Exploring the economic value of personal information from firms’ financial statements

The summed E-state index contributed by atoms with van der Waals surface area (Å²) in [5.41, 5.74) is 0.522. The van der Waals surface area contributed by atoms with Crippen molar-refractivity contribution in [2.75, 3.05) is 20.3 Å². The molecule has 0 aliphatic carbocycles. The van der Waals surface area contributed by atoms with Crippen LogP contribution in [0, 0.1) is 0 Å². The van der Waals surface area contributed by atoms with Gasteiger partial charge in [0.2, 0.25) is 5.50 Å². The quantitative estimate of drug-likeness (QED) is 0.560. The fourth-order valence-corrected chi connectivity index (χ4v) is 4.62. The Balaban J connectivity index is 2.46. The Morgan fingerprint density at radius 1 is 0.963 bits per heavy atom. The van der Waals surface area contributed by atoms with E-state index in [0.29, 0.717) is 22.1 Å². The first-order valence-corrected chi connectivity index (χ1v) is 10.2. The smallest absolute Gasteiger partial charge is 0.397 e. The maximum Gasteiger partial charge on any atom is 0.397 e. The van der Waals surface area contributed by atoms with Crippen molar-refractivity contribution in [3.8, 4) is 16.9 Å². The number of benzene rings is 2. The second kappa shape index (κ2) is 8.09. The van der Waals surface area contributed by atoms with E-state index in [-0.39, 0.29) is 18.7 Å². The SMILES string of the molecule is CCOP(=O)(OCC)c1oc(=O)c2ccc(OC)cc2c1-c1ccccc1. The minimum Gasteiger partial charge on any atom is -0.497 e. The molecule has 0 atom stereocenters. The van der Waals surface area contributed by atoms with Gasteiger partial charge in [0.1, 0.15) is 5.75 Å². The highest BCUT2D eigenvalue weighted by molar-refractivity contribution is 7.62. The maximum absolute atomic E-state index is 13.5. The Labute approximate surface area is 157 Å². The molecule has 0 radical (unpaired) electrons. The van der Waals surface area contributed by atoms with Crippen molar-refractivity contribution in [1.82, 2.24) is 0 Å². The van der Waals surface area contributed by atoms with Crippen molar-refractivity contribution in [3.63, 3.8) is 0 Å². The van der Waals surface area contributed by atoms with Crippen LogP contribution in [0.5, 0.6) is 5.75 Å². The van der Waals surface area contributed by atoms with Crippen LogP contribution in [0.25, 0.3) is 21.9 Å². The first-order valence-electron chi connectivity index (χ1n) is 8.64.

Currently personal data gathering in online markets is done on a far larger scale and much cheaper and faster than ever before. Within this scenario, a number of highly relevant companies for whom personal data is the key factor of production have emerged. However, up to now, the corresponding economic analysis has been restricted primarily to a qualitative perspective linked to privacy issues. Precisely, this paper seeks to shed light on the quantitative perspective, approximating the value of personal information for those companies that base their business model on this new type of asset. In the absence of any systematic research or methodology on the subject, an ad hoc procedure is developed in this paper. It starts with the examination of the accounts of a number of key players in online markets. This inspection first aims to determine whether the value of personal information databases is somehow reflected in the firms’ books, and second to define performance measures able to capture this value. After discussing the strengths and weaknesses of possible approaches, the method that performs best under several criteria (revenue per data record) is selected. From here, an estimation of the net present value of personal data is derived, as well as a slight digression into regional differences in the economic value of personal information.